Comparing my calculations above with a breed association's calculation of EPDs is about like comparing a rowboat with the space shuttle. The EPD I calculated is not very accurate, and it is valid only in that one single-sire group; but the basic idea is the same. To make my EPD better, we need to develop an equation for every animal in the breed, living and dead. In each of those equations, we do compare the animal with its contemporary group; but we also include information on the ancestors (sire and dam), relatives (brothers and sisters), and progeny. In many cases, we also include information on the genetic relationship between traits. Before we do any of that, we also need to adjust records for things such as age of dam and sex. In some breeds, we wind up with a million-plus equations that we solve to get EPDs for every animal. Of course, when you actually start looking at the performance of an animal's offspring, instead of just looking at individual performance like I did above, you get a much more accurate predication of EPDs.

Because we use artificial insemination a great deal in purebred herds, some of the same bulls (or sons of those bulls) get used all over the county. These common ancestors and relatives give us a way to link herds together and allow us to calculate EPDs that can be used across herds.

If you send in a DNA sample on an animal, we can now add the genetic testing information to the equations, in addition to performance data. When we do this, we get what is called a Genomic-enhanced EPD. For a young animal with limited performance data, this inclusion of DNA results helps a great deal in improving accuracy of EPDs.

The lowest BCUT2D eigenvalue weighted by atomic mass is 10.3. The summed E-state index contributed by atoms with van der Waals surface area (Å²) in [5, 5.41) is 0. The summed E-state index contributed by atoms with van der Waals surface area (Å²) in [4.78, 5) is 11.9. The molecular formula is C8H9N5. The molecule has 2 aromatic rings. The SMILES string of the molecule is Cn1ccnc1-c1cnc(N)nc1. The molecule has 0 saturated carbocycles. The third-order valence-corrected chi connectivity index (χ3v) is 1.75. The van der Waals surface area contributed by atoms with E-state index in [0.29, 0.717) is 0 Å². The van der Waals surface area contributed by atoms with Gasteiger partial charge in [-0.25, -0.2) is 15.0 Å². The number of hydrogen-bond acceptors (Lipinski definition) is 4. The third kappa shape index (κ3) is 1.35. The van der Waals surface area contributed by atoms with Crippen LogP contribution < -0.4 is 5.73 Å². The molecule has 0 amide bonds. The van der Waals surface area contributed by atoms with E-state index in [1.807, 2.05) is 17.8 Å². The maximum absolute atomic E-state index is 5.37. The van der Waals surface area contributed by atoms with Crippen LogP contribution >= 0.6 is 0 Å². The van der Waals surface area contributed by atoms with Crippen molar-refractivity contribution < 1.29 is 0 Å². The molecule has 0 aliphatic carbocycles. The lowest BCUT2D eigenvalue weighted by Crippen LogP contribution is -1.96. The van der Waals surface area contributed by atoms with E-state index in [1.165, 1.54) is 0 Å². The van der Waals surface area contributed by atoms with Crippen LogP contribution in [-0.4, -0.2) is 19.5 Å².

When I calculated my super-simpleminded EPD above, I compared the bull with the average of his group; so my average EPD for that group would be zero. Breed associations have been at this for close to 40 years; so breed average EPD, as reported by breed associations, is going to be based on some group of animals from the past. Today, it is important to realize that zero is usually not current breed average for a trait. In the Angus association, for example, zero is the average weaning weight EPD for animals born in 1979. The current breed average weaning weight EPD for young bulls in the Angus breed is +49. Most breed associations will have a list of breed average EPDs and percentile breakdowns on their website.

It is also important to remember that each breed association's EPD is based on calculations made with data from that breed. EPDs reported from one association are not directly comparable with those from another association. For example: In the Angus breed, breed average EPD for weaning weight EPD for active sires is +48; breed average EPD for weaning for active sires in the Limousin breed is +62. This does not mean that Limousin are better or worse than Angus. This is just a result of the fact that each association does its own calculations from a different starting point. Those differences do not mean anything. They are just an artifact of the way the different associations do their calculations. When I go to a sale that includes several breeds, I have to go back to the breed averages and recalibrate my mind as I move from one breed to another.

We have come a long way in calculating EPds. In the early days, EPDs were based on using a few reference sires in a few herds to evaluate a limited number of bulls. Over the years, the methods and equations have gotten much more advanced. We have recently added DNA testing results. Today, EPDs are more accurate predictions of progeny performance than ever, and we are evaluating a lot more traits; but the basic idea of comparing one animal with another animal in the same breed is the same.